The Last Salsa Guide.

2 Oct

The following references are from:

by Ron Corbett ».

A biography about a fishing guide in Algonquin Park.

Fishing: Part II, Page 104:
“… “When did you fish this lake last?”
“Last week,” Frank said. “We were catching trout right off the shore. Cast out with a spinnin’ rod, let it sink and the fish would hit ’bout twenty feet down.”
“Did you use a weight?”
“No weight. You want it to sink slow. And flutter. That’s what’s natural.” …”

Fishing: Part II, Page 104

Sometimes you go fishing, and you don’t catch any fish. But if you don’t go fishing at all, you’re pretty much guaranteed not to catch any fish. So you go fishing. After a while though, you figure out that it’s not just about the catching. It’s in the very act of fishing, where you find what you’ve been looking for.

Fishing: Part II, Page 107:
“… “It’s all in the action.” Frank will repeat that phrase many times. According to Frank, that’s the most important element of fishing — not the bait, or the kind of lure, not even knowing the lake is as important as “action,” the movement you create deep below the surface of the water. It is the only thing totally dependent on the person who is fishing, not on what that person buys or brings to a lake.” …”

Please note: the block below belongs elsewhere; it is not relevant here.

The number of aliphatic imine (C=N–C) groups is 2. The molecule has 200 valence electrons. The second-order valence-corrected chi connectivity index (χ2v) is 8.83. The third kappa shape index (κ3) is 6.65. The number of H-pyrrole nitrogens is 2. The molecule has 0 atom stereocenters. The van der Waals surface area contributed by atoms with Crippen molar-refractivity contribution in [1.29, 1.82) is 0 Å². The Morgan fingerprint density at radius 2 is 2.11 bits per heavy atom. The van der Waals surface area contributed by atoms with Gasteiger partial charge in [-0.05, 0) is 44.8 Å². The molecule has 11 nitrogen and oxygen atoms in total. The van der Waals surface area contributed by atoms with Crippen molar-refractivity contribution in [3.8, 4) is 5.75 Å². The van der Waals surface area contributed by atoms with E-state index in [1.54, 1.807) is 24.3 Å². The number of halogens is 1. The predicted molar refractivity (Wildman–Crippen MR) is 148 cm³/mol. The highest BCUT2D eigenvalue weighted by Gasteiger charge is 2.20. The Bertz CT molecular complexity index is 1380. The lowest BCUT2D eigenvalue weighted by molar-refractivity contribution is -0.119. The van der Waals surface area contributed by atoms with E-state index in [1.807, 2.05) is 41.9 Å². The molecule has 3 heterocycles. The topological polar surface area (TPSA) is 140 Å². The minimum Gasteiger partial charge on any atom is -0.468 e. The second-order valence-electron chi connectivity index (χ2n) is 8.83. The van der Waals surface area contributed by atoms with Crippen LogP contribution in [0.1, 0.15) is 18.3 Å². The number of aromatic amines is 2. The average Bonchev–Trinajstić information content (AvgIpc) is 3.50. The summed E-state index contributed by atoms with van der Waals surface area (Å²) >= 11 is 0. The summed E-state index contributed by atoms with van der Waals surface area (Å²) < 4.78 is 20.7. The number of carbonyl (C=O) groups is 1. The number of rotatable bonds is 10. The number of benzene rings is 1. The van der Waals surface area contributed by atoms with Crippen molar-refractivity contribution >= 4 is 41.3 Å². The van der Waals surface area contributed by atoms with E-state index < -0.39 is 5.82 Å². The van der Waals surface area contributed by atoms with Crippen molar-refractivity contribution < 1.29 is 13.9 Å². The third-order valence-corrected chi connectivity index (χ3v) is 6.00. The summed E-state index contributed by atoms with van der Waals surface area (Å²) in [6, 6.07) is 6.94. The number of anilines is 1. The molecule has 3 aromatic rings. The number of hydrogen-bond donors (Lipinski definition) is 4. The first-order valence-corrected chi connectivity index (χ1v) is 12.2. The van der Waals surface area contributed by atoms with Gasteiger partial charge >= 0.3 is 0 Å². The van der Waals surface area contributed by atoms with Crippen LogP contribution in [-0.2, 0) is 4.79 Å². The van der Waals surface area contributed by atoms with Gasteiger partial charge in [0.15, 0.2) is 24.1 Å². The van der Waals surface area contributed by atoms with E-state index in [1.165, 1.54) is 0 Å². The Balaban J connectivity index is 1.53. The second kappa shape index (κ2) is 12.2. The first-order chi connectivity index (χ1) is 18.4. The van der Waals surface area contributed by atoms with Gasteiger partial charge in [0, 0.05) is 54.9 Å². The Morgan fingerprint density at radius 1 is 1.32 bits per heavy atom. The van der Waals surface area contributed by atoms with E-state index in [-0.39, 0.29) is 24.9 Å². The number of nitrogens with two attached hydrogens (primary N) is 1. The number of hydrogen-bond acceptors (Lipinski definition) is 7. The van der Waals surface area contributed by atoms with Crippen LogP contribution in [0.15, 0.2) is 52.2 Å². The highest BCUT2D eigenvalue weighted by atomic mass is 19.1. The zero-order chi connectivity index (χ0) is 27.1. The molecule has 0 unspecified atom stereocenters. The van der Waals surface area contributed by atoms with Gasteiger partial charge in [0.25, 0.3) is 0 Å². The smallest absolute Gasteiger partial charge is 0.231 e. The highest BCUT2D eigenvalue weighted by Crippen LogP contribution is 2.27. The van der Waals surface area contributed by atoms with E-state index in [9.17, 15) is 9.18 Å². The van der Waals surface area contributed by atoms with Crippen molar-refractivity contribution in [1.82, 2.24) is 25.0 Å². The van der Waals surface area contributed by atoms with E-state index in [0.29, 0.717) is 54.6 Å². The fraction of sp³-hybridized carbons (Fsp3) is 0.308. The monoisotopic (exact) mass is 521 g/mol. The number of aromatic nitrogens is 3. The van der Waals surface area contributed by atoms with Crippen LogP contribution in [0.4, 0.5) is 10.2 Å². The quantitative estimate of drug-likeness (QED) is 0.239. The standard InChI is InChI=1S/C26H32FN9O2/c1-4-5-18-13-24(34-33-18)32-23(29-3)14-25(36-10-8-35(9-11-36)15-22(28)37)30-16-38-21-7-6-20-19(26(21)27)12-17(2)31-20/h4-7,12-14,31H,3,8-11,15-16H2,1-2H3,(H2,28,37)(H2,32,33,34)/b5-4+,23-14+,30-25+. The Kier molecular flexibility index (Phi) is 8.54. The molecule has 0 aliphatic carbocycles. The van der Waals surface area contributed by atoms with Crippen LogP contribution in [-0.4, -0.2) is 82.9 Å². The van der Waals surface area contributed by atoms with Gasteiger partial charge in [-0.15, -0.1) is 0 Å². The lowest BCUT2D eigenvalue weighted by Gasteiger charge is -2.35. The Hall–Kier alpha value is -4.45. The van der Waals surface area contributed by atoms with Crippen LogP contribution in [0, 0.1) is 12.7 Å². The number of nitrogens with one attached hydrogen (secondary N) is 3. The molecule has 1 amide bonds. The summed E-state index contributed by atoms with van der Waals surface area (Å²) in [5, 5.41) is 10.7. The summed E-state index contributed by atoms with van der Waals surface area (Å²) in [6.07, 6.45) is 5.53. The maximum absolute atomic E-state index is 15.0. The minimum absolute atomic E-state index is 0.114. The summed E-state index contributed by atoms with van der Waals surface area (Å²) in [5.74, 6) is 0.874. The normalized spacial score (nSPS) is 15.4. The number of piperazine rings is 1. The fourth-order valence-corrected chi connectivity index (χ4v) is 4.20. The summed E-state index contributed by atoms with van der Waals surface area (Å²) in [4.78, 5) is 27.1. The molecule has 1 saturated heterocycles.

Fishing: Part II, Page 107

And so it is with salsera. What I want from a salsera is not what’s on the surface, it’s more what’s deep below the surface. It’s that internal willingness of being caught. That awakening deep inside her, her realizing that she might enjoy being caught, by me. Her realizing that a part of her is already caught, and that it’s up to me to release her, to swim free again. Catch-and-release.

A New Life, Pages 168-169:
“… Their presence was a sign that Algonquin park was changing again. From the American Sports, to the young families in the autocamps, the park had now evolved also into a popular destination for overseas travellers. People were arriving in the Algonquin Highlands from England, Germany, Belgium, the Netherlands and Japan, all attracted by the park’s rugged beauty, and its aura of almost quintessential Canadiana. The new visitors wanted to hear wolves. Canoe down a fast-moving river. Some wanted to catch Canadian fish as well. …”

A New Life, Pages 168-169

So many beautiful salseras, all around the world.

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